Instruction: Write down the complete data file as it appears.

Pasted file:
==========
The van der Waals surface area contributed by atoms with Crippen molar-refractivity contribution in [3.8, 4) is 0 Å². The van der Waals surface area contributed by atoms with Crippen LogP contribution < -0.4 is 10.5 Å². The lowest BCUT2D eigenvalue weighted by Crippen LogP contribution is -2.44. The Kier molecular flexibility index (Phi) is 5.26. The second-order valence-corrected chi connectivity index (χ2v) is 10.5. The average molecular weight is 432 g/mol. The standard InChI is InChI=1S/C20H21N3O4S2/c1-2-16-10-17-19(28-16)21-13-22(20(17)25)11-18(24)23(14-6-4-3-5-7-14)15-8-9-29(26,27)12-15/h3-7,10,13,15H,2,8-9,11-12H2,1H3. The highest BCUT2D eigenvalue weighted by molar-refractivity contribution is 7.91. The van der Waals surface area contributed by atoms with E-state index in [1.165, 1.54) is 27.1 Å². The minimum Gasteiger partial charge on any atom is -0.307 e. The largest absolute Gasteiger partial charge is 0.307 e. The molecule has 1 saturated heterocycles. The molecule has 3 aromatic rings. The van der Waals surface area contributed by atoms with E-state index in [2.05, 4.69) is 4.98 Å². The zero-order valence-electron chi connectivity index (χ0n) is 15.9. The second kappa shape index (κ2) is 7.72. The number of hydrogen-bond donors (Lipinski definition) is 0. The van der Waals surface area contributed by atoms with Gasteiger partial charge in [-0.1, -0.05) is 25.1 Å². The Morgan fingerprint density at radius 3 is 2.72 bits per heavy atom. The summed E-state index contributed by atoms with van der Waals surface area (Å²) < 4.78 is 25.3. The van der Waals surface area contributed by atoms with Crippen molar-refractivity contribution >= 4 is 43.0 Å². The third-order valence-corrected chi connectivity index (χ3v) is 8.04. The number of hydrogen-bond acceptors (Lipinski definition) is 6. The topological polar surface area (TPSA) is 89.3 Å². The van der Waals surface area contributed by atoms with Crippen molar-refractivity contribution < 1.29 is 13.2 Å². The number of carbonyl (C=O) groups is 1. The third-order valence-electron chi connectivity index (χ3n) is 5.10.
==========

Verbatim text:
The van der Waals surface area contributed by atoms with Crippen molar-refractivity contribution in [3.8, 4) is 0 Å². The van der Waals surface area contributed by atoms with Crippen LogP contribution < -0.4 is 10.5 Å². The lowest BCUT2D eigenvalue weighted by Crippen LogP contribution is -2.44. The Kier molecular flexibility index (Phi) is 5.26. The second-order valence-corrected chi connectivity index (χ2v) is 10.5. The average molecular weight is 432 g/mol. The standard InChI is InChI=1S/C20H21N3O4S2/c1-2-16-10-17-19(28-16)21-13-22(20(17)25)11-18(24)23(14-6-4-3-5-7-14)15-8-9-29(26,27)12-15/h3-7,10,13,15H,2,8-9,11-12H2,1H3. The highest BCUT2D eigenvalue weighted by molar-refractivity contribution is 7.91. The van der Waals surface area contributed by atoms with E-state index in [1.165, 1.54) is 27.1 Å². The minimum Gasteiger partial charge on any atom is -0.307 e. The largest absolute Gasteiger partial charge is 0.307 e. The molecule has 1 saturated heterocycles. The molecule has 3 aromatic rings. The van der Waals surface area contributed by atoms with E-state index in [2.05, 4.69) is 4.98 Å². The zero-order valence-electron chi connectivity index (χ0n) is 15.9. The second kappa shape index (κ2) is 7.72. The number of hydrogen-bond donors (Lipinski definition) is 0. The van der Waals surface area contributed by atoms with Gasteiger partial charge in [-0.1, -0.05) is 25.1 Å². The Morgan fingerprint density at radius 3 is 2.72 bits per heavy atom. The summed E-state index contributed by atoms with van der Waals surface area (Å²) < 4.78 is 25.3. The van der Waals surface area contributed by atoms with Crippen molar-refractivity contribution >= 4 is 43.0 Å². The third-order valence-corrected chi connectivity index (χ3v) is 8.04. The number of hydrogen-bond acceptors (Lipinski definition) is 6. The topological polar surface area (TPSA) is 89.3 Å². The van der Waals surface area contributed by atoms with Crippen molar-refractivity contribution < 1.29 is 13.2 Å². The number of carbonyl (C=O) groups is 1. The third-order valence-electron chi connectivity index (χ3n) is 5.10.